Drupal Redesign: Themes and Sub-themes
Theming is a difficult, sometimes frustrating part of Drupal. There's enough style sheets,
hook_preprocess functions, and inheritance and overriding going on to make your head spin. The Zen theme even has an issue addressing a IE limitation of 31 style sheets. (How many style sheets do you need??) For the Strong, this was definitely a "fun" and unique challenge that involved a lot of problem solving.
First up was building the HTML. We worked with Lichtenstein + Associates to create the site design for the Strong and its 5 Play Partners. The 17 design comps were translated into HTML templates. From there was the task of converting the HTML templates to a Drupal theme.
This was no simple task. We have a whopping 6 websites, and they have many common features.
As you can see from the screenshots, the basic page structure, the tabs styles, the left sidebar, header, and footers are all very similar. Rather than repeating my work 6 times (and having to change 6 themes if I made a revision), I explored Drupal's sub-theming system.
Sub-theming is an incredibly powerful system. You can specify one theme as a base theme, and other themes as sub-themes of the base theme. The sub-themes inherit all the functions, templates, and styles of the base theme, which can then be customized and overrided per theme.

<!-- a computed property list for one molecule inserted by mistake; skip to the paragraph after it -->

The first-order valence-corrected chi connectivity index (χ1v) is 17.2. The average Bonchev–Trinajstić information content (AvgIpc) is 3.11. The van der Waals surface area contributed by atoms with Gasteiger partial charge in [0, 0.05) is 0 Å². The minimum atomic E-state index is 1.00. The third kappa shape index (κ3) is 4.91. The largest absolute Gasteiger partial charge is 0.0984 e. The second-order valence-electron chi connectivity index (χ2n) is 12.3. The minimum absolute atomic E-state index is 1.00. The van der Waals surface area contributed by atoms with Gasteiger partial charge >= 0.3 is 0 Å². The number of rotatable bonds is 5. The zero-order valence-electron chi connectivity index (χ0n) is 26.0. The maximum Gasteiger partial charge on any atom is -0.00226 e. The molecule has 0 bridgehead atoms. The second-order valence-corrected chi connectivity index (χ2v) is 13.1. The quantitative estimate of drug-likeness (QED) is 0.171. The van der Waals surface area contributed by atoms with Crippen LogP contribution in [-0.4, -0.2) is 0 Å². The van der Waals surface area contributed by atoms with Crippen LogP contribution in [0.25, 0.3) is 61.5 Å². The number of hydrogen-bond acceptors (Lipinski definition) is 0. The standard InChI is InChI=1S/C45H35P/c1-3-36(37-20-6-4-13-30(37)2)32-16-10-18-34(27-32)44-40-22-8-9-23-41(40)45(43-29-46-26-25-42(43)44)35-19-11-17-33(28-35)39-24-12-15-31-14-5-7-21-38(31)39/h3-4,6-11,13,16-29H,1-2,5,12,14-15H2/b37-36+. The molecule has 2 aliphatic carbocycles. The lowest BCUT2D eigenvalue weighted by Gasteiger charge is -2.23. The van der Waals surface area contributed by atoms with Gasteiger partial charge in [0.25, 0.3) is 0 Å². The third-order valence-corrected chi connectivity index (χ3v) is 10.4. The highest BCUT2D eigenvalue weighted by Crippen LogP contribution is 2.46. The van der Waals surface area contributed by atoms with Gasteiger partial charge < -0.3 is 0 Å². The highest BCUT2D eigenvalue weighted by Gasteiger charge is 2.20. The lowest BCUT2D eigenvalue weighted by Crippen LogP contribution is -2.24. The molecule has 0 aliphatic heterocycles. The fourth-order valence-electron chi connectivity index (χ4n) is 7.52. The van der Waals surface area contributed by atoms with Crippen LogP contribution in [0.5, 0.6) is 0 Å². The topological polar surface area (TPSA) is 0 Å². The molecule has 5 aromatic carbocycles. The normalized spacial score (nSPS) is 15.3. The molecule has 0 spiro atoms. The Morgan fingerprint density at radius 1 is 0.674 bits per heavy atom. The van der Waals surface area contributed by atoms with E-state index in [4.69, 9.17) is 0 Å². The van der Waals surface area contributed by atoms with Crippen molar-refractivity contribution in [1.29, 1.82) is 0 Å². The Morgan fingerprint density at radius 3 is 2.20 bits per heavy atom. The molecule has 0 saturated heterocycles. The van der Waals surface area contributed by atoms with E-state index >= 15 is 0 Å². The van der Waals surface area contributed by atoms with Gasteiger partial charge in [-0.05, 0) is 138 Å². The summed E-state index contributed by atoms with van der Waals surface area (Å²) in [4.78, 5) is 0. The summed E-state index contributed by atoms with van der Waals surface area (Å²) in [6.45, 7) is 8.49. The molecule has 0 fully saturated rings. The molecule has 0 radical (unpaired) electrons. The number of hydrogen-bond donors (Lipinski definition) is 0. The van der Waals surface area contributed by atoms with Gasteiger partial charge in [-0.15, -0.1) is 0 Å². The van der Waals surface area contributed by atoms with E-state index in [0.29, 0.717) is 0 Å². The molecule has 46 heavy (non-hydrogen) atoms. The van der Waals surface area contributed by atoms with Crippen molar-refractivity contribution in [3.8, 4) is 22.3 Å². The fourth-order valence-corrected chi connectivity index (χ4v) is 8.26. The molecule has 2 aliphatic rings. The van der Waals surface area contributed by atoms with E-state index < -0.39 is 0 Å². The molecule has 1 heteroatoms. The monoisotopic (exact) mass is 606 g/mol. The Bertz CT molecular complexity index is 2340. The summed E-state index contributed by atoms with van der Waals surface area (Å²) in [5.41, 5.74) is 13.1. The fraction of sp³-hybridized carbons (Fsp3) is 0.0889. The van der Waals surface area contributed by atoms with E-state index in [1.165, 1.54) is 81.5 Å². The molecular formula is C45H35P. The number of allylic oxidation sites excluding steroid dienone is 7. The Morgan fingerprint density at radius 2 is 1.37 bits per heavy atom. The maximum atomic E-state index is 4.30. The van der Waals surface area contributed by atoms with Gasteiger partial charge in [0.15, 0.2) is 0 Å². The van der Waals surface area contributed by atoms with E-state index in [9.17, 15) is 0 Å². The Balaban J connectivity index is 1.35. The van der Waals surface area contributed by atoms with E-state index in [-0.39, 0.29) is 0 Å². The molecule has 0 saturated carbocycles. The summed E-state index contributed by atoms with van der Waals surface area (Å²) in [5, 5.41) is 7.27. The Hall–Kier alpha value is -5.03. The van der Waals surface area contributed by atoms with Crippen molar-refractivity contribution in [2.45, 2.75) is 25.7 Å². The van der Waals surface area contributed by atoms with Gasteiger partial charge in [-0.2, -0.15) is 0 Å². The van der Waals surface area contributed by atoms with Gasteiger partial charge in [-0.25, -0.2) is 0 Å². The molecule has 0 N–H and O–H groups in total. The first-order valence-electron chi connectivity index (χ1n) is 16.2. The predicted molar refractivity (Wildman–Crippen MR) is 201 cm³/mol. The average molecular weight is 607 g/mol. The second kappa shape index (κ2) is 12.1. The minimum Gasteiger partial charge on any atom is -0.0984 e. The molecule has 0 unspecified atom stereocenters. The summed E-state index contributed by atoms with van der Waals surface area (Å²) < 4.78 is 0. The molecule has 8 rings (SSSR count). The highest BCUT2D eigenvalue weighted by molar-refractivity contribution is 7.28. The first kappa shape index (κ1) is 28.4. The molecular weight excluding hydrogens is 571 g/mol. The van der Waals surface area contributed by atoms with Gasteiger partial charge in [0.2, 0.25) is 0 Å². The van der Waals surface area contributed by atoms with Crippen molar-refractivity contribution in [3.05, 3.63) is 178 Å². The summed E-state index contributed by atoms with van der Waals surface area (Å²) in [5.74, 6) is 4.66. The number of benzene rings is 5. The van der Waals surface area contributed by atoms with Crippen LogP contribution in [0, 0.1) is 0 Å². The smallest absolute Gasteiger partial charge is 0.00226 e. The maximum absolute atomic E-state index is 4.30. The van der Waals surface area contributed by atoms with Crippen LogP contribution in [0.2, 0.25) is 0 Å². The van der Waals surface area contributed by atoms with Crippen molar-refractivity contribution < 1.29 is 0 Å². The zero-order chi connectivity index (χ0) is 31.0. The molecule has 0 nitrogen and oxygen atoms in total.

This was a perfect fit for the Strong. The Strong is the base theme, and the other play partner sites are sub-themes of the Strong theme. I started with the fantastic Zen project. I could have made the Strong a sub-theme of Zen, but multiple inheritance made me uncomfortable. (It is possible, though.) So, I made the Strong theme a copy of Zen 6-x.2-x, and modified accordingly. It seemed cleaner that way, especially with a lot of
hook_preprocess_*() stuff going on.
thestrong/style.css was the big honkin' style sheet, which is inherited by every theme, as well as
html-elements.css and some others. This included the basic page structure. Each site has its own overrides, and they sit in its own style sheet. For example
thestrong/thestrong.css has customizations unique to the Strong. I tried to select the features that were most common, and make them the default.
So, in the end, the structure of the themes was thusly (roughly):
thestrong / style.css- all styles and defaults
thestrong / thestrong.css- The Strong customizations
nmop / nmop.css- National Museum of Play customizations
icheg / icheg.css- ICHEG customizations
nthof / nthof.css- National Toy Hall of Fame customizations
library / library.css- Library and Archives customizations
ajop / ajop.css- American Journal of Play customizations
Stay tuned for a future post about my techniques for building some of these features, like navigation tabs, gradient pattern backgrounds, and overlapping angles.